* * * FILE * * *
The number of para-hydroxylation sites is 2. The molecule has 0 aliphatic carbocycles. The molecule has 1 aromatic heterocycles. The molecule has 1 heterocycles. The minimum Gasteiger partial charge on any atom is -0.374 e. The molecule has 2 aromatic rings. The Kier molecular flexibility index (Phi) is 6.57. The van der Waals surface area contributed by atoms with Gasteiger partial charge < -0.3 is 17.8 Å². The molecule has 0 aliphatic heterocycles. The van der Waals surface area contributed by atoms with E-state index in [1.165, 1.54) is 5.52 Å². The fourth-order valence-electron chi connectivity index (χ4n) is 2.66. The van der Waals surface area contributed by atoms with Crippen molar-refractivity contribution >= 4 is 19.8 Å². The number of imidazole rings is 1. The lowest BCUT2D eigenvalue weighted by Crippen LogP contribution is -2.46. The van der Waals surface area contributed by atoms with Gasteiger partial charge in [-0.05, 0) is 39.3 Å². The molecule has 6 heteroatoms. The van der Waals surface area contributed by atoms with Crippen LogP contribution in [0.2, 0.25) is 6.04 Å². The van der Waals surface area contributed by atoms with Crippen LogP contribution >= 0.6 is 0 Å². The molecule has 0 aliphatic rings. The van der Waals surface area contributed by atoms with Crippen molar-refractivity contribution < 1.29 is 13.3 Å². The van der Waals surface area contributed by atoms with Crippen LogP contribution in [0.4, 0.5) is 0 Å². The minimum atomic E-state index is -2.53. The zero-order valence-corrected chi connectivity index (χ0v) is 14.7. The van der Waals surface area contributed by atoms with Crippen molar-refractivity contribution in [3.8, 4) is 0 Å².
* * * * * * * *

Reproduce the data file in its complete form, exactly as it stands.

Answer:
The number of para-hydroxylation sites is 2. The molecule has 0 aliphatic carbocycles. The molecule has 1 aromatic heterocycles. The molecule has 1 heterocycles. The minimum Gasteiger partial charge on any atom is -0.374 e. The molecule has 2 aromatic rings. The Kier molecular flexibility index (Phi) is 6.57. The van der Waals surface area contributed by atoms with Gasteiger partial charge < -0.3 is 17.8 Å². The molecule has 0 aliphatic heterocycles. The van der Waals surface area contributed by atoms with E-state index in [1.165, 1.54) is 5.52 Å². The fourth-order valence-electron chi connectivity index (χ4n) is 2.66. The van der Waals surface area contributed by atoms with Crippen molar-refractivity contribution >= 4 is 19.8 Å². The number of imidazole rings is 1. The lowest BCUT2D eigenvalue weighted by Crippen LogP contribution is -2.46. The van der Waals surface area contributed by atoms with Gasteiger partial charge in [-0.05, 0) is 39.3 Å². The molecule has 6 heteroatoms. The van der Waals surface area contributed by atoms with Crippen LogP contribution in [0.2, 0.25) is 6.04 Å². The van der Waals surface area contributed by atoms with Crippen LogP contribution >= 0.6 is 0 Å². The molecule has 0 aliphatic rings. The van der Waals surface area contributed by atoms with Crippen molar-refractivity contribution < 1.29 is 13.3 Å². The van der Waals surface area contributed by atoms with Crippen LogP contribution in [0.4, 0.5) is 0 Å². The minimum atomic E-state index is -2.53. The zero-order valence-corrected chi connectivity index (χ0v) is 14.7. The van der Waals surface area contributed by atoms with Crippen molar-refractivity contribution in [3.8, 4) is 0 Å².